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Lord Goodhart: Before the noble Lord sits down, perhaps I may ask whether the logic of his argument--that it is not necessary to get a magistrates' order in order to obtain this private information--would lead on to the argument that it is quite unnecessary to go to a magistrate in order to obtain a search warrant to search someone's house because the police officer who believes that there is reason to do so is satisfied in his own mind.
I turn to another important point in this context. We talk a great deal about the infringement of rights, and it is entirely right for us to do so. The Human Rights Act 1998 is an important part of our law. Articles 8 and 14 are critical in this discussion. We shall later discuss that in more detail. In that debate I shall certainly draw attention to the provisions of Section 29 of the current data protection legislation. That section legislates for the permission that is granted in the second paragraph of Article 8 of the convention, and it deals with the fact that it is right and proper to permit an interference with what would otherwise be people's rights under the first paragraph of Article 8 in a suitable case. A suitable case is one that involves the need to detect tax avoidance, or perhaps I should say tax evasion, a subtle distinction, but Members of the Committee will be familiar with it. It also involves the need to detect crime in its early stages. There is little point in closing the gate after the horse has bolted.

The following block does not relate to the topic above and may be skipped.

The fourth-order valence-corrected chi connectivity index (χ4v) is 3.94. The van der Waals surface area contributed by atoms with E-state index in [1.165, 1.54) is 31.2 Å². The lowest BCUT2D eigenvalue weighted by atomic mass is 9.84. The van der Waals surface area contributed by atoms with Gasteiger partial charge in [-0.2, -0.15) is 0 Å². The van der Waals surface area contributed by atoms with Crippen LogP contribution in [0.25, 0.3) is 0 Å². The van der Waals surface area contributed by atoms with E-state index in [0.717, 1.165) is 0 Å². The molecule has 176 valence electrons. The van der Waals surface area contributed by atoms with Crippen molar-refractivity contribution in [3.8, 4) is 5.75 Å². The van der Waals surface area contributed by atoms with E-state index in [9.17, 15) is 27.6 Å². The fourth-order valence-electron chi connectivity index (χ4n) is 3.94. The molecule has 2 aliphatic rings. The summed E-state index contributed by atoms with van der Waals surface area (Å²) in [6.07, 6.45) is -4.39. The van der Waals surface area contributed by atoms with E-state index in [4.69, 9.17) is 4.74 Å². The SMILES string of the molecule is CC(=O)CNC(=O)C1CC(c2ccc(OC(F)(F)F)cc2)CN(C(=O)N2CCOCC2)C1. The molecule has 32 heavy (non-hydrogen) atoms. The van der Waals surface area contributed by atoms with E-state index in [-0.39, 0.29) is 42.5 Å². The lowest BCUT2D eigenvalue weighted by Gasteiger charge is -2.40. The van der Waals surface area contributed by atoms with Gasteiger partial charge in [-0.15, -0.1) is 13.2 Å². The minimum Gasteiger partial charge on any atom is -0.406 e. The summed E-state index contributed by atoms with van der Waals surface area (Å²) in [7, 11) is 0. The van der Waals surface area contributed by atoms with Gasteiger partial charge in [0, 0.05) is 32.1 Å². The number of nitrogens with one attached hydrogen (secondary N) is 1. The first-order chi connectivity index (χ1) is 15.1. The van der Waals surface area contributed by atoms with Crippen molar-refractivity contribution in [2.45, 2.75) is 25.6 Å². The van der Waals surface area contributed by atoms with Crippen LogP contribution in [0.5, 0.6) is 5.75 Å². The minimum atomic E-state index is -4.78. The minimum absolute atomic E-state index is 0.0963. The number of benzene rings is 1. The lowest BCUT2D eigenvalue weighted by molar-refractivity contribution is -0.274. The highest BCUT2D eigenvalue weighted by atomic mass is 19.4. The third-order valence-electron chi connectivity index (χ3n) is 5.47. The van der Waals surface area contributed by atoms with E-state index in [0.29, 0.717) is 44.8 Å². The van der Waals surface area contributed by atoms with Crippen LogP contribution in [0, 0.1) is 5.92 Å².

The provisions are consistent with the entitlement that is granted under Section 29 and provide an opportunity to detect wrongdoing in advance and without the need to wait until it is too late to do anything about it. If we talk about necessity in this context, I respectfully suggest that Section 29 has to be taken into account. The relationship operates both ways: we need to take into account fairness to the individual and fairness to the community at large.
Earl Russell: The noble Lord, Lord Grabiner, is correct to say that fairness works both ways, but he made a remark that surprised me very much. He said that he could not see that a useful purpose would be served by allowing the test that is currently in the Bill to be used by someone other than the investigating officer. However, it is surely fundamental, as a principle of law, of politics, and of common prudence, that having to consult someone else and rely on his decision before going ahead and doing what one wants to do is a valuable belt-and-braces double check on human judgment, which at all times is necessarily imperfect.